Does the term “second cousin, once removed” baffle you? It’s OK if it does because the easy family relationship chart in this post will help you to understand what it all means.
If you are new to genealogy then it can be quite confusing. Not only are you discovering a whole new world but there are all these new terms as well.
With that said you may like to check out My Fun Family History Dictionary that defines a load of genealogy terms for you.
What do all these related terms mean?
I must admit that when I first started to trace my family tree I had no idea what all of this meant. But who would when they begin to discover their ancestry?
I was just hooked on learning about my family history and I had to learn the lingo to discover them.
We all have to start somewhere and after all, you are stepping into a new world and you will be learning all sorts of new things.
We can all tell who our aunts and uncles, nephews, and nieces are. And even where our great grandparents fit on our family tree.
When it comes to first cousins we usually refer to them simply as cousins. That’s simple enough.
As they were maybe close to us, (i.e. we may visit them regularly), you will know that they are a child from a sibling of one of your parents. Hope I haven’t confused you there.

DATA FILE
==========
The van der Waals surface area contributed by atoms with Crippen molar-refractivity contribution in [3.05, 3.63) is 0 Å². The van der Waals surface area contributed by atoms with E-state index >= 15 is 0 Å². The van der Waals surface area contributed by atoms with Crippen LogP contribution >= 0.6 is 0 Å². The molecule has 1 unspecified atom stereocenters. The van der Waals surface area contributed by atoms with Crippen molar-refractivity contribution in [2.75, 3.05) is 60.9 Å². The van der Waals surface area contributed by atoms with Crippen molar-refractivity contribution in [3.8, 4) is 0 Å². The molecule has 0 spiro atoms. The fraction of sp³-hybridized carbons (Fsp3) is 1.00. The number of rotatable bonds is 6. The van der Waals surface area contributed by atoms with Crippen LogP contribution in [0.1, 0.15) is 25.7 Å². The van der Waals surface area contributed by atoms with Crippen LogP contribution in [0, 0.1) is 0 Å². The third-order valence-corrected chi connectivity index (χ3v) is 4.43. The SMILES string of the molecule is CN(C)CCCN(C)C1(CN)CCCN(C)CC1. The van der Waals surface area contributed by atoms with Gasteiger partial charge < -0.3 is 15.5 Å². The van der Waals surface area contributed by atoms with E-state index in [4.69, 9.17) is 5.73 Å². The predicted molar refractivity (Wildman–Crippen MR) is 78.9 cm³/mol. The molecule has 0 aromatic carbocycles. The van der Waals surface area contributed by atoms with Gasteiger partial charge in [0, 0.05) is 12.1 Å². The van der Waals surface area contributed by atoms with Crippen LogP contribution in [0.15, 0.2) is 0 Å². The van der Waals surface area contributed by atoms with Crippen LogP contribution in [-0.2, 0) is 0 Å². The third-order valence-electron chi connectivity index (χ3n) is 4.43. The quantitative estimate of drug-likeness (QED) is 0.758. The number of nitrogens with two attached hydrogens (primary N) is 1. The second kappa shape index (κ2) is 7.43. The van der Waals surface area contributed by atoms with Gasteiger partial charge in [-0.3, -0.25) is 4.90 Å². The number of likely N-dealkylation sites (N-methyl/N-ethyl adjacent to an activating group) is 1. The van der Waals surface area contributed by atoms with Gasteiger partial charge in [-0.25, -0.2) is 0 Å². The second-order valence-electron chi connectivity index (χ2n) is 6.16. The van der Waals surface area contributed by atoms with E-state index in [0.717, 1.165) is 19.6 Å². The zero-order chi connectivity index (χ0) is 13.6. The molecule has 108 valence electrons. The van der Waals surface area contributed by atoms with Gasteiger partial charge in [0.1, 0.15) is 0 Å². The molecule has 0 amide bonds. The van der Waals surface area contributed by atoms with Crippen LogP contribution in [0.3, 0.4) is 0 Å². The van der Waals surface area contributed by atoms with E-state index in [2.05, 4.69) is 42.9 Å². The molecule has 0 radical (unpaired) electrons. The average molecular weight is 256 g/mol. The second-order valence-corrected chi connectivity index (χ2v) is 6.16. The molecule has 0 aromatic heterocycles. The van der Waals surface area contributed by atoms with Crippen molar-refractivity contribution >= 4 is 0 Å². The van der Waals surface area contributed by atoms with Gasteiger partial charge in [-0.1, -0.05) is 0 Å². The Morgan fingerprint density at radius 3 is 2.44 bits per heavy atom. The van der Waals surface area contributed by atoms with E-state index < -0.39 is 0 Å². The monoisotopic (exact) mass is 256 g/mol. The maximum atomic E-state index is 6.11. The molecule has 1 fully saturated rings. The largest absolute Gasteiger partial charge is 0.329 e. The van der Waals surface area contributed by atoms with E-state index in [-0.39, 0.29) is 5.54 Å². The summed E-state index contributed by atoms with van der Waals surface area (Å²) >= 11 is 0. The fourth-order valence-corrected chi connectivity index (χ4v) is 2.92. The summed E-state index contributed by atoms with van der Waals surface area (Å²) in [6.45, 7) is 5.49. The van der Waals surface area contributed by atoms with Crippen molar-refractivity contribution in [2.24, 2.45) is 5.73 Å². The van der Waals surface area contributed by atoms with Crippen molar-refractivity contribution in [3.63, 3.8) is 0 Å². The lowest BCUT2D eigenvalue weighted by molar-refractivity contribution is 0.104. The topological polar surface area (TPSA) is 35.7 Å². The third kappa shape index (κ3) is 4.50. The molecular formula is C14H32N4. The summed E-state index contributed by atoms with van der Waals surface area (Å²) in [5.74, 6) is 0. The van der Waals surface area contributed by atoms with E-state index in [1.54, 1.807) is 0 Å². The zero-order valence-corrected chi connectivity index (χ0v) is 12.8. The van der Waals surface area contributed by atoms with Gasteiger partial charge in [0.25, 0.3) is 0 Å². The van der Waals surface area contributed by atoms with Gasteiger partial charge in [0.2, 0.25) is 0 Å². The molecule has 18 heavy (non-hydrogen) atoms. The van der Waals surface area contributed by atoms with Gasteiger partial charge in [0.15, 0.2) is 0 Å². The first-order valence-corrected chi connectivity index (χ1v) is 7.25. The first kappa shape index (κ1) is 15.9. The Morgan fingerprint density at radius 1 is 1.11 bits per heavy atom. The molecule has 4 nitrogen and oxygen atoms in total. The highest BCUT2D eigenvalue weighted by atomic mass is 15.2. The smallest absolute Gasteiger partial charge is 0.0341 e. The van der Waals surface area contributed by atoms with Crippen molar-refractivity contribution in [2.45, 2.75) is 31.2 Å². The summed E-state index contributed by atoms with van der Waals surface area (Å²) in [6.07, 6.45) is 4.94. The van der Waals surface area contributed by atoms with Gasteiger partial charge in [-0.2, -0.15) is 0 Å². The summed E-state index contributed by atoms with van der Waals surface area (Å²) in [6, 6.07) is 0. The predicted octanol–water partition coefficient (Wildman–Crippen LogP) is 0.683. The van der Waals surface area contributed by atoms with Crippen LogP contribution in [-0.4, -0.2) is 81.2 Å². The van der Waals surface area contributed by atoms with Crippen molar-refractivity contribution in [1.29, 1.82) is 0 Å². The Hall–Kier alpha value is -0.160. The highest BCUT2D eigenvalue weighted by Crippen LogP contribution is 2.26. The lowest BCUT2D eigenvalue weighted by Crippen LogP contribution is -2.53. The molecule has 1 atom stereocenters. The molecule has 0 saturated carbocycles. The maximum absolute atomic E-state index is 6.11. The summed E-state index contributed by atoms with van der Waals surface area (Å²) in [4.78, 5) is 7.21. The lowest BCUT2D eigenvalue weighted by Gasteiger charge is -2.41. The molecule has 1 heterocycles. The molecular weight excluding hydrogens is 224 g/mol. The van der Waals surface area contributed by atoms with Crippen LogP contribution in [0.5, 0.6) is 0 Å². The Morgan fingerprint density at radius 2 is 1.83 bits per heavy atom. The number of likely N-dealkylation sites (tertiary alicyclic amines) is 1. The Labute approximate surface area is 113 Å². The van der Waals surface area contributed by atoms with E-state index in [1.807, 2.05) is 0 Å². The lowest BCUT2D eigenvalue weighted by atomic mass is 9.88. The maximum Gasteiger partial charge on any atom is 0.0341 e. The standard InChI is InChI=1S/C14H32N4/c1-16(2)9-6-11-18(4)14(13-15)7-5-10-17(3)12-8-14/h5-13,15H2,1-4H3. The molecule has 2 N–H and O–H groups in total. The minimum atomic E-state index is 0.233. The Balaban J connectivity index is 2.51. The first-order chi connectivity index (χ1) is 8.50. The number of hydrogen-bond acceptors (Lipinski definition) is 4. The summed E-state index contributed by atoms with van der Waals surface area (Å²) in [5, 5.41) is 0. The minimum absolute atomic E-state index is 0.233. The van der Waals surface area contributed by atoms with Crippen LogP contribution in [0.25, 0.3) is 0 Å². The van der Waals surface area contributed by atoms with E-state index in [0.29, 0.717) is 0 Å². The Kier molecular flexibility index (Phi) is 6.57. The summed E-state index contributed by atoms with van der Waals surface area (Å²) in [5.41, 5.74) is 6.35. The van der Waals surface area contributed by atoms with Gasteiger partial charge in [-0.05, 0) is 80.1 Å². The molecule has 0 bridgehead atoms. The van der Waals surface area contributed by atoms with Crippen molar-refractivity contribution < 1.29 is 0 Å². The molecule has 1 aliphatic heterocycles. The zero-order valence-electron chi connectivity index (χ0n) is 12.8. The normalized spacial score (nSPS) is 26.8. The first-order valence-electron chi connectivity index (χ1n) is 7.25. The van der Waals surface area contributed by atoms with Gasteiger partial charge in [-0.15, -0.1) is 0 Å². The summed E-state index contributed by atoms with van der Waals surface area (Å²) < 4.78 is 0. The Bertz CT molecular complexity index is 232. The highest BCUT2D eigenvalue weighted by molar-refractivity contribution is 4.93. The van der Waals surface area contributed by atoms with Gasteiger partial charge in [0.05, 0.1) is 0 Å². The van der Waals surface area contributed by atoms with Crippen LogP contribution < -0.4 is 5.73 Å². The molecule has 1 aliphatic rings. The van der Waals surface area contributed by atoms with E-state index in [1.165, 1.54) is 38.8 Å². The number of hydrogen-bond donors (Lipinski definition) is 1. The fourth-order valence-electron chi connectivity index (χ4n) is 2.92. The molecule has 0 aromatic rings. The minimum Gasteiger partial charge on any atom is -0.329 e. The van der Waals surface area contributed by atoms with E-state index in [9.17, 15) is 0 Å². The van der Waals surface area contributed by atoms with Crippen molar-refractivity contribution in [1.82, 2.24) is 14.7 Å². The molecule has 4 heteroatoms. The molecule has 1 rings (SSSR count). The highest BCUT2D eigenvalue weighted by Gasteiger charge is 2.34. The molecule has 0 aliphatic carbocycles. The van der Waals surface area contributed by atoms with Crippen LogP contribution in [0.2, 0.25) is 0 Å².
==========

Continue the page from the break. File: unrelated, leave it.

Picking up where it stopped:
What about other cousins though?
But what about more complex relationships such as second cousin, second cousin once removed, or even fifth cousin twice removed?
If someday you meet a cousin would you know how to refer to them?
You may like to check out the following video that will help you to understand it all. I think it’ll make you understand what all these different family relationships mean.
Credit: Jared Owen
After watching the video you can check out the rest of the post.
And also download the Family Tree Relationship Calculator that you can refer to whenever you want.
Before I continue I would like to thank Family Tree UK for their kind permission in allowing me to feature their relationship calculator in this post.
I have provided a link to a PDF file containing a calculator that you can download.
The Family Relationship Chart
When searching the Internet for a family relationship chart I found none better than the one created by Family Tree UK.
These guys have over 30 years experience of in helping people to trace their roots.
So, I knew that I had come to the right place. I also knew that I would have to share this chart with my readers.
Who is Family Tree UK?
From the Family Tree UK site, you will be able to discover your family tree and get great genealogy guides that are helpful for beginners. As this is a UK site you will learn how to trace your British ancestors.